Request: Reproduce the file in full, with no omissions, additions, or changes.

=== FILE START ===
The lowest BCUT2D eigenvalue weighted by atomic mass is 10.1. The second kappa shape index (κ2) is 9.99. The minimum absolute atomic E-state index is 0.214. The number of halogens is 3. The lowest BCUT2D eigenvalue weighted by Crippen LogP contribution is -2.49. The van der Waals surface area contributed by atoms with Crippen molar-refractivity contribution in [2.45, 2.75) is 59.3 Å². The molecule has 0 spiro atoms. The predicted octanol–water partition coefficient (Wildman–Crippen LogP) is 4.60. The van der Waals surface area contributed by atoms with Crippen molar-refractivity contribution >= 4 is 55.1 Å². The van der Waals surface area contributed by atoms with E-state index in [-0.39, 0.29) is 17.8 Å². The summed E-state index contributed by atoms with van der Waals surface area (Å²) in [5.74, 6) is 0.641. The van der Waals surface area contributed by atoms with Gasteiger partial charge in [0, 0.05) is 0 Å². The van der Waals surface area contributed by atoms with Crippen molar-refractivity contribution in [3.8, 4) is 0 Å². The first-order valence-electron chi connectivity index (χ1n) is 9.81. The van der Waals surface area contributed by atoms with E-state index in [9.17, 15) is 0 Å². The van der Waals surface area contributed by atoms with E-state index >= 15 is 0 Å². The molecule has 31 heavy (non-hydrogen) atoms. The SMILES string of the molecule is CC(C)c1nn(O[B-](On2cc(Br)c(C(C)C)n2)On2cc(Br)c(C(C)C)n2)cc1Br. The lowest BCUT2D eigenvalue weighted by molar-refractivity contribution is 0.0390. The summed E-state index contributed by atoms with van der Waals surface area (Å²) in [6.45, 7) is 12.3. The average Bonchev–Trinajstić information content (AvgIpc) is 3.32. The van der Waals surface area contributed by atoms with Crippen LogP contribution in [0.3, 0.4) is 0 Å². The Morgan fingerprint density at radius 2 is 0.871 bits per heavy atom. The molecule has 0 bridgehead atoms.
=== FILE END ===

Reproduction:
The lowest BCUT2D eigenvalue weighted by atomic mass is 10.1. The second kappa shape index (κ2) is 9.99. The minimum absolute atomic E-state index is 0.214. The number of halogens is 3. The lowest BCUT2D eigenvalue weighted by Crippen LogP contribution is -2.49. The van der Waals surface area contributed by atoms with Crippen molar-refractivity contribution in [2.45, 2.75) is 59.3 Å². The molecule has 0 spiro atoms. The predicted octanol–water partition coefficient (Wildman–Crippen LogP) is 4.60. The van der Waals surface area contributed by atoms with Crippen molar-refractivity contribution >= 4 is 55.1 Å². The van der Waals surface area contributed by atoms with E-state index in [-0.39, 0.29) is 17.8 Å². The summed E-state index contributed by atoms with van der Waals surface area (Å²) in [5.74, 6) is 0.641. The van der Waals surface area contributed by atoms with Gasteiger partial charge in [0, 0.05) is 0 Å². The van der Waals surface area contributed by atoms with Crippen molar-refractivity contribution in [3.8, 4) is 0 Å². The first-order valence-electron chi connectivity index (χ1n) is 9.81. The van der Waals surface area contributed by atoms with E-state index in [9.17, 15) is 0 Å². The van der Waals surface area contributed by atoms with E-state index >= 15 is 0 Å². The molecule has 31 heavy (non-hydrogen) atoms. The SMILES string of the molecule is CC(C)c1nn(O[B-](On2cc(Br)c(C(C)C)n2)On2cc(Br)c(C(C)C)n2)cc1Br. The lowest BCUT2D eigenvalue weighted by molar-refractivity contribution is 0.0390. The summed E-state index contributed by atoms with van der Waals surface area (Å²) in [6.45, 7) is 12.3. The average Bonchev–Trinajstić information content (AvgIpc) is 3.32. The van der Waals surface area contributed by atoms with Crippen LogP contribution in [0.3, 0.4) is 0 Å². The Morgan fingerprint density at radius 2 is 0.871 bits per heavy atom. The molecule has 0 bridgehead atoms.